I’ve written on my first blog about the lavishness of the Southern Christmas observance, at least in, say, Colonial, antebellum days. I’m referring to the aristocracy, but I would think that even the less prosperous could get plenty to eat because of a hospitable climate and the plentiful game that was available. But many of the English customs were observed in the array of foods that were served. Some favored Southern Christmas dishes may not have been customarily eaten at Christmas, such as oysters, for example. Not all the traditional English foods were available in the New World, nor did the people in England eat some of the foods that originated here, due to lack of availability, or the (then) unfamiliarity with some of the foods that were native to this continent.

In the old South, the Christmas observance went on until January 6, which was the original date of Christmas before the change from the Julian Calendar to the Gregorian Calendar. Southrons tended to see the change as a pretext for simply lengthening the Christmas festivities. There are traditional Southron tunes titled ‘Old Christmas’ and ‘Breaking Up Christmas’, which commemorate the former practices of celebrating during the days between the Gregorian calendar Christmas day and ‘old’ Christmas. ‘Breaking up Christmas’ parties, which involved music and good food, were mostly an Appalachian custom.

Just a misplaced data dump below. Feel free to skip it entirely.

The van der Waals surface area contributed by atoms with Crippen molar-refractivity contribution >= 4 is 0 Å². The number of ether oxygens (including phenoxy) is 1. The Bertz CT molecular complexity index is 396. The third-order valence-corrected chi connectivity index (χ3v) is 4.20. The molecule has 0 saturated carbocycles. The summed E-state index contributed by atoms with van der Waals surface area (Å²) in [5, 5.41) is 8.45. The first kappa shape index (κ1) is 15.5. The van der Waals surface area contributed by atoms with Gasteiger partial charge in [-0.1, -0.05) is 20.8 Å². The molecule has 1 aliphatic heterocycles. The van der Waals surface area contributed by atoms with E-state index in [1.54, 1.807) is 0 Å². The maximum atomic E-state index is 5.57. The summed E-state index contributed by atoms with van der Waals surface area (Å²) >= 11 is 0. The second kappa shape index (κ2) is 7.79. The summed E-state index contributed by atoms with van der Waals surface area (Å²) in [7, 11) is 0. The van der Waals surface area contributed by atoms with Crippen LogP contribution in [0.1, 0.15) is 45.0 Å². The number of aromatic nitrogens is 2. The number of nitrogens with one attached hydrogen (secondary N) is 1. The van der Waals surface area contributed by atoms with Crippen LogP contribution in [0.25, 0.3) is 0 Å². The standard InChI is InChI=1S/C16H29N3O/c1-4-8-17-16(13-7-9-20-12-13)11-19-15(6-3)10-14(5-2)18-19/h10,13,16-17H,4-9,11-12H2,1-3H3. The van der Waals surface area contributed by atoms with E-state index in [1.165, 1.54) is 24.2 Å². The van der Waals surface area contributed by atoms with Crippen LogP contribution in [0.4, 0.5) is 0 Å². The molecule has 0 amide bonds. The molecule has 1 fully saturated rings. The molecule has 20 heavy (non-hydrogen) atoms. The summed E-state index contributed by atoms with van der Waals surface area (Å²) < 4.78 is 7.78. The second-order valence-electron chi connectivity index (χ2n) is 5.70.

For another slant on Christmas, English vs. American, this BBC writer seems to find more differences than commonalities. I don’t know how much time he spends, or has spent in this country but I think he underestimates many Americans’ familiarity with British or English customs. More and more people travel widely today than in the past; more people watch British TV and movies, and more British or English expats live here. The world, (sadly, in most ways) has become smaller, and we’re all somewhat less insular, though in a way, the poorer for it. Why make insularity a bad word, anyway? Let’s each keep our customs intact. We would be foolish to discard customs that are centuries old, the things that tie us to our fathers — for what? To feel more cosmopolitan? We shouldn’t sell our birthright for a mess of multicultural pottage.

On Father Christmas

Bruce Charlton has posted an interesting piece on his blog, in which he explains why he believes that Father Christmas is ‘real’, not just a fictional character. The piece is not a variation on the familiar “yes, Virginia, there is a Santa”, but a different take on the meaning of the character called Father Christmas or Santa.